WIGNALL, P.B. & BOND, D.P.G. 2008. The end-Triassic and Early Jurassic mass extinction records in the British Isles // Proceedings of the Geologists’ Association, 119, 73–84.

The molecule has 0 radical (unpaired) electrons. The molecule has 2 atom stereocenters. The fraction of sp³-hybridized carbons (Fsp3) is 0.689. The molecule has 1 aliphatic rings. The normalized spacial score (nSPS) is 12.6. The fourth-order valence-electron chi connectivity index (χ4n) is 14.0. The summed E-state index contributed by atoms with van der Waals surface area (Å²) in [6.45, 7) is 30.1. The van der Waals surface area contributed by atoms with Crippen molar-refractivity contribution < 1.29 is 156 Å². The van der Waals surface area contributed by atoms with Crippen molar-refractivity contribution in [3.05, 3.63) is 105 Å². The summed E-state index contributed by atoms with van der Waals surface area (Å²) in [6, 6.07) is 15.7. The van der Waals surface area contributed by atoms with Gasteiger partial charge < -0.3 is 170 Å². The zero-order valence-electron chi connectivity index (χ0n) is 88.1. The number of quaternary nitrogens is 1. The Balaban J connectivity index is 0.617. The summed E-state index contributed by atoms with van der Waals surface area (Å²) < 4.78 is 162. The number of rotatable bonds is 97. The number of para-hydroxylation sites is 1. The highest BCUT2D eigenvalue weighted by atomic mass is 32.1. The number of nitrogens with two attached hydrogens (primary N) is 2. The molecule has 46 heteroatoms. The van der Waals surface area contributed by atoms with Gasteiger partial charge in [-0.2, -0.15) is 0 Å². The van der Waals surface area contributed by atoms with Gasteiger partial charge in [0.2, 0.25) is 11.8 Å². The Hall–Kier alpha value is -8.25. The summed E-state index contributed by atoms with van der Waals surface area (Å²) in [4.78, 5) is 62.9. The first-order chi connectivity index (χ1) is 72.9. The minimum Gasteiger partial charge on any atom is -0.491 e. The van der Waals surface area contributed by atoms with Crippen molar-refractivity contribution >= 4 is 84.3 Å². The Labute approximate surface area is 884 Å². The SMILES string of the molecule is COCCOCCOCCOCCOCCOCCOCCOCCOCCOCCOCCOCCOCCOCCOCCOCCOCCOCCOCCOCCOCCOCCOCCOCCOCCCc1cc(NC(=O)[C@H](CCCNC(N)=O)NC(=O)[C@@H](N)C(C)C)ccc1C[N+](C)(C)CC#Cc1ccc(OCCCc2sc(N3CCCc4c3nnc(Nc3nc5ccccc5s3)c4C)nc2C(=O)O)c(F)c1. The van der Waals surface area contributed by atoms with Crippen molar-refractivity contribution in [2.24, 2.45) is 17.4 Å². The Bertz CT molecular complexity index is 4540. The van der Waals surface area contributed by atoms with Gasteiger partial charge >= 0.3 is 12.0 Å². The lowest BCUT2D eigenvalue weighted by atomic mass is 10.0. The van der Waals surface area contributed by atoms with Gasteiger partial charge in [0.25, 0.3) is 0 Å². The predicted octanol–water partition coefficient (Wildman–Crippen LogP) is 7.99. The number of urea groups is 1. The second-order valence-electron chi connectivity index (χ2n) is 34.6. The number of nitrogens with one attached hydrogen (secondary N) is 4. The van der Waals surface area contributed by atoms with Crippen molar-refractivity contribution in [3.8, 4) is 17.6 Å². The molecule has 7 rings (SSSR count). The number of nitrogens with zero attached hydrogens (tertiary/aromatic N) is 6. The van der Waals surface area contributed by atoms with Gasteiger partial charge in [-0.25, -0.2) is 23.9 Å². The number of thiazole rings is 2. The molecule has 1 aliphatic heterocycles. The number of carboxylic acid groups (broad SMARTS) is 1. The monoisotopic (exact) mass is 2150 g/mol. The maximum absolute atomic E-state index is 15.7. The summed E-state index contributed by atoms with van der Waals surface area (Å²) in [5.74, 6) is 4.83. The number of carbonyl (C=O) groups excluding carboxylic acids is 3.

The complex crises of the end-Triassic and Early Jurassic (Toarcian) mass extinctions are well recorded in the British Isles where they coincide with major palaeoenvironmental changes. The end-Triassic extinction occurs within the quasi-marine Lilstock Formation, the fauna of which is dominated by eurytopic bivalves. These suffered a major extinction event (77% of species), including all infaunal forms, within the basal beds of the Formation. This crisis slightly predates a series of environmental events that include, in ascending order, an intense phase of seismicity (the onset of Central Atlantic flood basalt volcanism?), sea-level fall and a negative 13Corg spike. The extinction is linked most clearly (i.e. closest in timing) with regression and seismicity. A further sea-level fall is recorded at the top of the Formation, followed by transgression and the spread of anoxia. These events are not associated with any further bivalve losses although conodonts disappeared at this time. The link between extinction and oxygen-poor conditions is demonstrated better by the Toarcian crisis, when a bivalve extinction event (85% species loss) coincided with the onset of intense anoxia within the middle of the Semicelatum Subzone of the Yorkshire coast sections. However, these losses are part of several extinction pulses spread over more than a million years. These began earlier, at the Pliensbachian/Toarcian stage boundary when ammonites, brachiopods and ostracods all suffered losses coinciding with regression and cooling. However, the subsequent transgression saw a brief spread of marine anoxia (represented by the Sulphur Band in Yorkshire sections) that may also be implicated in the extinctions. Black shale deposition is extremely widespread in the British Toarcian record, with the remarkable exception of the Somerset and south Dorset areas where condensed, fullyoxygenated, deep-water conditions are recorded by the Leptaena Bed and ‘Junction Bed’. Even more remarkably, severe extinction losses (of brachiopods and ostracods) are recorded in this apparently benign depositional setting.
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